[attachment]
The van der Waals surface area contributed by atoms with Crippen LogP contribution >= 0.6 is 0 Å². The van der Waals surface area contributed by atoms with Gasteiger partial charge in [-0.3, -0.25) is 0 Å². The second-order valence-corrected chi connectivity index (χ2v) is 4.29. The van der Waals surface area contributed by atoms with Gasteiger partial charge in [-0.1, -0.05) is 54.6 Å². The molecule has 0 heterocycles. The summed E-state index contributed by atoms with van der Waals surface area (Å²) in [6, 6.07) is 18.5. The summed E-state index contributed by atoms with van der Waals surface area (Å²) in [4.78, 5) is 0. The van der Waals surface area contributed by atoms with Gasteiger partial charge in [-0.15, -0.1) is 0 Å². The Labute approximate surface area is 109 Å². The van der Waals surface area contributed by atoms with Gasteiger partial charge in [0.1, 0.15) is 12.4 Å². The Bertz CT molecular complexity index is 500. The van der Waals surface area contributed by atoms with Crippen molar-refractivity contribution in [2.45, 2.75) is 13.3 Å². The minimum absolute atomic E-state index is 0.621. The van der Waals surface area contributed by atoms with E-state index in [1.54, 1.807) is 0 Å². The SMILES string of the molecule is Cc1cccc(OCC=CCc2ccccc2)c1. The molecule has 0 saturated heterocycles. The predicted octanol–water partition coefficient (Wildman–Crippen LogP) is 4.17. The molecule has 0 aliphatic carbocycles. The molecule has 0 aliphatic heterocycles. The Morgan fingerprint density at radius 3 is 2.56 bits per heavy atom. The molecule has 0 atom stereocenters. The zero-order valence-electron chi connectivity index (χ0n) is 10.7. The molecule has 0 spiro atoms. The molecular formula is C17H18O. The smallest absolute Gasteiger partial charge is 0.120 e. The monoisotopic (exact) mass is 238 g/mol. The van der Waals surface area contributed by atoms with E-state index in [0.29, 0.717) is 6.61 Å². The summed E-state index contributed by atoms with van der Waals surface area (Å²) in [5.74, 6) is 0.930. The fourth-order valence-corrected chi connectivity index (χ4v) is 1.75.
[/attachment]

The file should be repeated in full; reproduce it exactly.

The van der Waals surface area contributed by atoms with Crippen LogP contribution >= 0.6 is 0 Å². The van der Waals surface area contributed by atoms with Gasteiger partial charge in [-0.3, -0.25) is 0 Å². The second-order valence-corrected chi connectivity index (χ2v) is 4.29. The van der Waals surface area contributed by atoms with Gasteiger partial charge in [-0.1, -0.05) is 54.6 Å². The molecule has 0 heterocycles. The summed E-state index contributed by atoms with van der Waals surface area (Å²) in [6, 6.07) is 18.5. The summed E-state index contributed by atoms with van der Waals surface area (Å²) in [4.78, 5) is 0. The van der Waals surface area contributed by atoms with Gasteiger partial charge in [-0.15, -0.1) is 0 Å². The Labute approximate surface area is 109 Å². The van der Waals surface area contributed by atoms with Gasteiger partial charge in [0.1, 0.15) is 12.4 Å². The Bertz CT molecular complexity index is 500. The van der Waals surface area contributed by atoms with Crippen molar-refractivity contribution in [2.45, 2.75) is 13.3 Å². The minimum absolute atomic E-state index is 0.621. The van der Waals surface area contributed by atoms with E-state index in [1.54, 1.807) is 0 Å². The SMILES string of the molecule is Cc1cccc(OCC=CCc2ccccc2)c1. The molecule has 0 saturated heterocycles. The predicted octanol–water partition coefficient (Wildman–Crippen LogP) is 4.17. The molecule has 0 aliphatic carbocycles. The molecule has 0 aliphatic heterocycles. The Morgan fingerprint density at radius 3 is 2.56 bits per heavy atom. The molecule has 0 atom stereocenters. The zero-order valence-electron chi connectivity index (χ0n) is 10.7. The molecule has 0 spiro atoms. The molecular formula is C17H18O. The smallest absolute Gasteiger partial charge is 0.120 e. The monoisotopic (exact) mass is 238 g/mol. The van der Waals surface area contributed by atoms with E-state index in [0.29, 0.717) is 6.61 Å². The summed E-state index contributed by atoms with van der Waals surface area (Å²) in [5.74, 6) is 0.930. The fourth-order valence-corrected chi connectivity index (χ4v) is 1.75.